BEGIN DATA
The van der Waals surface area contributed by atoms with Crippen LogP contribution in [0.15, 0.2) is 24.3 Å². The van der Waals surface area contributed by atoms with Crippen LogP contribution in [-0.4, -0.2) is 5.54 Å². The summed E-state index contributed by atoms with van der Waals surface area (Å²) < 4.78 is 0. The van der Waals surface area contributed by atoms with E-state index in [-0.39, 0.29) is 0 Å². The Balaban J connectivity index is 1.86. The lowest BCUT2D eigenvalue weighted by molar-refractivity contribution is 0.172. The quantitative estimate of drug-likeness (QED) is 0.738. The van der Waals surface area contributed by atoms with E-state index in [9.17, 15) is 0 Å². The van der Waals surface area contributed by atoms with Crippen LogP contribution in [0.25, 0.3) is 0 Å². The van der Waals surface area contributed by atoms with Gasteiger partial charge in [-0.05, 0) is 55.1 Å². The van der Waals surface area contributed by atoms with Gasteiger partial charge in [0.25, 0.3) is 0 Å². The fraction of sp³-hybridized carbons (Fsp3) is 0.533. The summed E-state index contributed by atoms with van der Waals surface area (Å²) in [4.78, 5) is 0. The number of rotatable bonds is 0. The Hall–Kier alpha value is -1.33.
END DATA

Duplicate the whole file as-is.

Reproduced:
The van der Waals surface area contributed by atoms with Crippen LogP contribution in [0.15, 0.2) is 24.3 Å². The van der Waals surface area contributed by atoms with Crippen LogP contribution in [-0.4, -0.2) is 5.54 Å². The summed E-state index contributed by atoms with van der Waals surface area (Å²) < 4.78 is 0. The van der Waals surface area contributed by atoms with E-state index in [-0.39, 0.29) is 0 Å². The Balaban J connectivity index is 1.86. The lowest BCUT2D eigenvalue weighted by molar-refractivity contribution is 0.172. The quantitative estimate of drug-likeness (QED) is 0.738. The van der Waals surface area contributed by atoms with E-state index in [9.17, 15) is 0 Å². The van der Waals surface area contributed by atoms with Crippen LogP contribution in [0.25, 0.3) is 0 Å². The van der Waals surface area contributed by atoms with Gasteiger partial charge in [-0.05, 0) is 55.1 Å². The van der Waals surface area contributed by atoms with Gasteiger partial charge in [0.25, 0.3) is 0 Å². The fraction of sp³-hybridized carbons (Fsp3) is 0.533. The summed E-state index contributed by atoms with van der Waals surface area (Å²) in [4.78, 5) is 0. The number of rotatable bonds is 0. The Hall–Kier alpha value is -1.33.